2020 - Fellow of the American Association for the Advancement of Science (AAAS)
His primary scientific interests are in Ecology, Ecosystem services, Soybean aphid, Habitat and Agriculture. The study of Ecology is intertwined with the study of Agronomy in a number of ways. His Ecosystem services research integrates issues from Pest control, Abundance and Biodiversity.
His study in Soybean aphid is interdisciplinary in nature, drawing from both Harmonia axyridis and Aphid. His Habitat study combines topics in areas such as PEST analysis and Vegetation. His Agriculture study incorporates themes from Wildlife conservation and Environmental resource management.
Douglas A. Landis spends much of his time researching Ecology, Agroforestry, Biodiversity, Predation and Habitat. His Ecology study frequently involves adjacent topics like Soybean aphid. As a part of the same scientific family, Douglas A. Landis mostly works in the field of Agroforestry, focusing on Biomass and, on occasion, Perennial plant.
Douglas A. Landis usually deals with Biodiversity and limits it to topics linked to Ecosystem services and Agriculture, Environmental resource management and Pest control. The concepts of his Predation study are interwoven with issues in Seed predation, Monarch butterfly, Generalist and specialist species and Agronomy. His work on Landscape ecology as part of general Habitat research is often related to Context, thus linking different fields of science.
His primary areas of study are Ecology, Ecosystem services, Biodiversity, Agriculture and Predation. His Ecosystem services study integrates concerns from other disciplines, such as Trophic level, Agroforestry, Spatial ecology and Environmental resource management. His work deals with themes such as Species richness and Ecosystem, which intersect with Biodiversity.
The Agriculture study combines topics in areas such as Pest control and Temporal scales. Douglas A. Landis works mostly in the field of Predation, limiting it down to topics relating to Monarch butterfly and, in certain cases, Danaus, Disturbance, Spatial heterogeneity, Growing season and Range, as a part of the same area of interest. In his study, Ophryocystis elektroscirrha is inextricably linked to Pollinator, which falls within the broad field of Habitat.
Douglas A. Landis mainly investigates Ecosystem services, Biodiversity, Ecology, Ecosystem and Grassland. He has included themes like Trophic level, Agroforestry and Environmental resource management in his Ecosystem services study. His studies in Environmental resource management integrate themes in fields like Functional ecology and Biological pest control.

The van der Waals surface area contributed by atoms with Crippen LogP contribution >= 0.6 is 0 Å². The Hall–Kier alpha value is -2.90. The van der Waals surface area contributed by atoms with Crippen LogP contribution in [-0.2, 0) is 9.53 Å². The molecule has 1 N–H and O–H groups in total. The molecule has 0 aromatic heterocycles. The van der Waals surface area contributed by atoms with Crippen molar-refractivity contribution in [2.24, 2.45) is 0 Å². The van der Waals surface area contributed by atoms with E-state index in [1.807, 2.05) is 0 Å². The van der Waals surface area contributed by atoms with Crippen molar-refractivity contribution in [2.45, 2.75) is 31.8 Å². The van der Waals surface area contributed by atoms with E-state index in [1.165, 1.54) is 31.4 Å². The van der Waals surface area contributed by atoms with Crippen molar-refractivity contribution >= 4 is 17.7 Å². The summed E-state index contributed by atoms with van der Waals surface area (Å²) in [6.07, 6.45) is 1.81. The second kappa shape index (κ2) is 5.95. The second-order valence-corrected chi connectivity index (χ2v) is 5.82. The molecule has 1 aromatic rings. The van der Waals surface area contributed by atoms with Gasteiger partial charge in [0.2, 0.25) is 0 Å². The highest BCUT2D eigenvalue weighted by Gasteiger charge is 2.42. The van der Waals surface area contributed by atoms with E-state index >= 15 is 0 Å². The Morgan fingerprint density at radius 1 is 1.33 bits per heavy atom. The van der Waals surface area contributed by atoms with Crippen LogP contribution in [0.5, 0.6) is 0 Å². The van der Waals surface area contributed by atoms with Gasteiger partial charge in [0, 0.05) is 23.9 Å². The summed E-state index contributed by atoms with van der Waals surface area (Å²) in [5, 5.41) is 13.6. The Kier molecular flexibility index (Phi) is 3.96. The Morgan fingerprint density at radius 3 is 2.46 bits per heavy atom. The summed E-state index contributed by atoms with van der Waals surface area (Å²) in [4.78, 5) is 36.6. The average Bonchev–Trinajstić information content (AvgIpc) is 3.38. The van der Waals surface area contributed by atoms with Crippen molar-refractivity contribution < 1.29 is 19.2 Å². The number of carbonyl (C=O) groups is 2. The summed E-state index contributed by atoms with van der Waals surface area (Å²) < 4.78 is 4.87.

The Biodiversity study which covers Species richness that intersects with Dominance, Global biodiversity, Land use and Agroecosystem. His research related to Landscape ecology, Habitat, Agriculture, Pest control and Spatial ecology might be considered part of Ecology. Douglas A. Landis combines subjects such as Abundance, Cropping, Biomass, Greenhouse gas and Monarch butterfly with his study of Grassland.
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Habitat Management to Conserve Natural Enemies of Arthropod Pests in Agriculture
Douglas A. Landis;Stephen D. Wratten;Geoff M. Gurr.
Annual Review of Entomology (2000)
Landscape diversity enhances biological control of an introduced crop pest in the north-central USA.
Ecological Applications (2009)
Ecology and Management of the Soybean Aphid in North America
Annual Review of Entomology (2011)
Designing agricultural landscapes for biodiversity-based ecosystem services
Basic and Applied Ecology (2017)
Increasing corn for biofuel production reduces biocontrol services in agricultural landscapes
D A Landis;M M Gardiner;W van der Werf;Scott M Swinton.
Agricultural landscape simplification reduces natural pest control: A quantitative synthesis
Agriculture, Ecosystems & Environment (2016)
Perennial grasslands enhance biodiversity and multiple ecosystem services in bioenergy landscapes.
Ben P. Werling;Timothy L. Dickson;Rufus Isaacs;Hannah Gaines.
Proceedings of the National Academy of Sciences of the United States of America (2014)
Effect of Landscape Structure on Parasitoid Diversity and Parasitism in Agroecosystems
Ecological Applications (1996)
Habitat management to suppress pest populations: Progress and prospects
Geoffrey Gurr;Stephen D Wratten;Douglas A. Landis;Minsheng You.
Annual Review of Entomology (2017)
Crop pests and predators exhibit inconsistent responses to surrounding landscape composition
Daniel S. Karp;Rebecca E Chaplin-Kramer;Timothy D. Meehan;Emily A. Martin.
Proceedings of the National Academy of Sciences of the United States of America (2018)
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